My own work has been in the area of semantics and morpho-syntax. For instance, in the area of semantics, each language has its own unique semantic structure, both at the lexical level and at the language level as a whole. For instance, in Japanese you have the concept of yohkai, which is a monster-like creature which can be a good yohkai or a bad yohkai. We have the same concept in Chinese: yohwai. In English, we don’t have such a concept, so in order to learn the word yohkai for English native speakers you have to learn this new concept. In this regard, you have a difference between what has been lexicalized in one language and in another. That’s an example of a semantic difficulty for English L1 students of Japanese or Chinese.

Let’s consider a similar problem for Chinese learners of English. In English, you have two words: criterion and standard, but in Chinese we have one word, byojun (hyojun in Japanese). The semantic distinction between the two words exists in English but is absent in Chinese. So, the L1 Chinese student of English has to learn a new distinction, which can be very difficult. That’s one area where semantic transfer occurs a lot. There are many examples from my own experience: even though in theory I know the difference between cap and hat, I sometimes use these words interchangeably. This is because this semantic distinction is not rooted in my mind.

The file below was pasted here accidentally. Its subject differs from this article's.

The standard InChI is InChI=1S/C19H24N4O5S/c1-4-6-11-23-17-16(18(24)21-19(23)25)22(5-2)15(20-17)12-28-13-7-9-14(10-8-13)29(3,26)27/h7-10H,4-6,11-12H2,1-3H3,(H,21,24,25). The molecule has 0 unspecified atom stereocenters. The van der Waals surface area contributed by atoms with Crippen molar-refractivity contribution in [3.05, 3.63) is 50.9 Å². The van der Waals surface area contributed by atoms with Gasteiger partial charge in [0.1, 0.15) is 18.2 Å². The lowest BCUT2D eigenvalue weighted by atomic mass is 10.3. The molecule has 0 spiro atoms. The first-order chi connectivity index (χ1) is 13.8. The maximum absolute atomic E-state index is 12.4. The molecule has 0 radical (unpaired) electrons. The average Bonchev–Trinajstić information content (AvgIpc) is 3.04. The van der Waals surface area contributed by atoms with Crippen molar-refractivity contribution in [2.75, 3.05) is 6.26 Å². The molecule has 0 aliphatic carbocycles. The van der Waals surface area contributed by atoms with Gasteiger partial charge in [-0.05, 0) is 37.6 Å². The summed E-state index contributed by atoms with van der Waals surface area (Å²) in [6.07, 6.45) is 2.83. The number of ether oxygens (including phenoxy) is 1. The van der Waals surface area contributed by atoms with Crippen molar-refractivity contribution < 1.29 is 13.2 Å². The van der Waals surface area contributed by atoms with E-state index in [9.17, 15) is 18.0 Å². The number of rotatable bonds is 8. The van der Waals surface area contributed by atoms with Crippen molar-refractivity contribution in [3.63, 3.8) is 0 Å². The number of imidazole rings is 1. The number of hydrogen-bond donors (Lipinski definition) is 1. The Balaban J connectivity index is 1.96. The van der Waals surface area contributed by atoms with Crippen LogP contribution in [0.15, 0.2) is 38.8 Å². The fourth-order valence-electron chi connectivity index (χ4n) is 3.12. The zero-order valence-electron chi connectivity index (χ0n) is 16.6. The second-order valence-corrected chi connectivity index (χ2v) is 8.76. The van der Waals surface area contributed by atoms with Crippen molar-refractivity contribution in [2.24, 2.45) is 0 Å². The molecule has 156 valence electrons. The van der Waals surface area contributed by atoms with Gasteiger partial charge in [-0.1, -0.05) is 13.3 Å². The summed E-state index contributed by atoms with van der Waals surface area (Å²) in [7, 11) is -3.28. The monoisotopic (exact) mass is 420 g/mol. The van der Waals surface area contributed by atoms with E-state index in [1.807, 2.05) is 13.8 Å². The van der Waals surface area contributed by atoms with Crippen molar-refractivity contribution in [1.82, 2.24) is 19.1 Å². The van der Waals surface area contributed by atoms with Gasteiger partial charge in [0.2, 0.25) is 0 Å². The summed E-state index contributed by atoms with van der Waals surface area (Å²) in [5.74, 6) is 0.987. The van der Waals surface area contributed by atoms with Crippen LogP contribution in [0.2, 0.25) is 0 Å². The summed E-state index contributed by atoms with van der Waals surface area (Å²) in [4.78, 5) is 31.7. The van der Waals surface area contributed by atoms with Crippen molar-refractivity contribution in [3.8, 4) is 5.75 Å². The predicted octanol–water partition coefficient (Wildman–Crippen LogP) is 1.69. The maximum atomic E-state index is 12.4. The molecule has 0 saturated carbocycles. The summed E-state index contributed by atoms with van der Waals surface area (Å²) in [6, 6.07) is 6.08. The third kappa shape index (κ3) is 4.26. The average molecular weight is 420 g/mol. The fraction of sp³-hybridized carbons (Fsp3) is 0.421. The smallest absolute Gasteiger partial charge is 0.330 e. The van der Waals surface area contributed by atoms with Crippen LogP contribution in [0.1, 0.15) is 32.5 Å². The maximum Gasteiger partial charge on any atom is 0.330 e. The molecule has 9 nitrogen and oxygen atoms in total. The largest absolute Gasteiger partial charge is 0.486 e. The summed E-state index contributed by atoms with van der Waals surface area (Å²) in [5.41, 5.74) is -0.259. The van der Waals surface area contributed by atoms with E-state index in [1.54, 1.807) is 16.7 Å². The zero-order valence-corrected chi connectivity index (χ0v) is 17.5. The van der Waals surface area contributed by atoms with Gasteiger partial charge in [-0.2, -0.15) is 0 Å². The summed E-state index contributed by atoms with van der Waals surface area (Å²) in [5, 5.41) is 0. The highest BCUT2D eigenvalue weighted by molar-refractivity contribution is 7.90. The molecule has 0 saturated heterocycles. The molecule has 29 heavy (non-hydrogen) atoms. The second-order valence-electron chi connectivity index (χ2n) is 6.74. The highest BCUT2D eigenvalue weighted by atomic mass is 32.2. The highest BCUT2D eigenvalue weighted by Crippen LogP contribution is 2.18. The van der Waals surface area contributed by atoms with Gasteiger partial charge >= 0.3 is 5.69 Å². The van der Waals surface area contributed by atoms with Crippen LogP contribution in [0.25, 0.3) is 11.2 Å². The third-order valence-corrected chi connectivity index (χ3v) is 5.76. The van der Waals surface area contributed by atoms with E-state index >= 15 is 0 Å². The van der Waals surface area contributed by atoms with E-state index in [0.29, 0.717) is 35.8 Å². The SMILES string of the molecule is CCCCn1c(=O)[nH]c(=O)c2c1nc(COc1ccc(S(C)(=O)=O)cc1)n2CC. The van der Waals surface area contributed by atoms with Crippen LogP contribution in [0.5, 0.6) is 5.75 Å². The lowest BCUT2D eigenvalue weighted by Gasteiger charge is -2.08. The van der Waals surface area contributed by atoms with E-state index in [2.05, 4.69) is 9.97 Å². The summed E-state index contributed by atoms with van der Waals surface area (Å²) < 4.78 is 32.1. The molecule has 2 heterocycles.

That deals with semantics. How about morpho-syntax?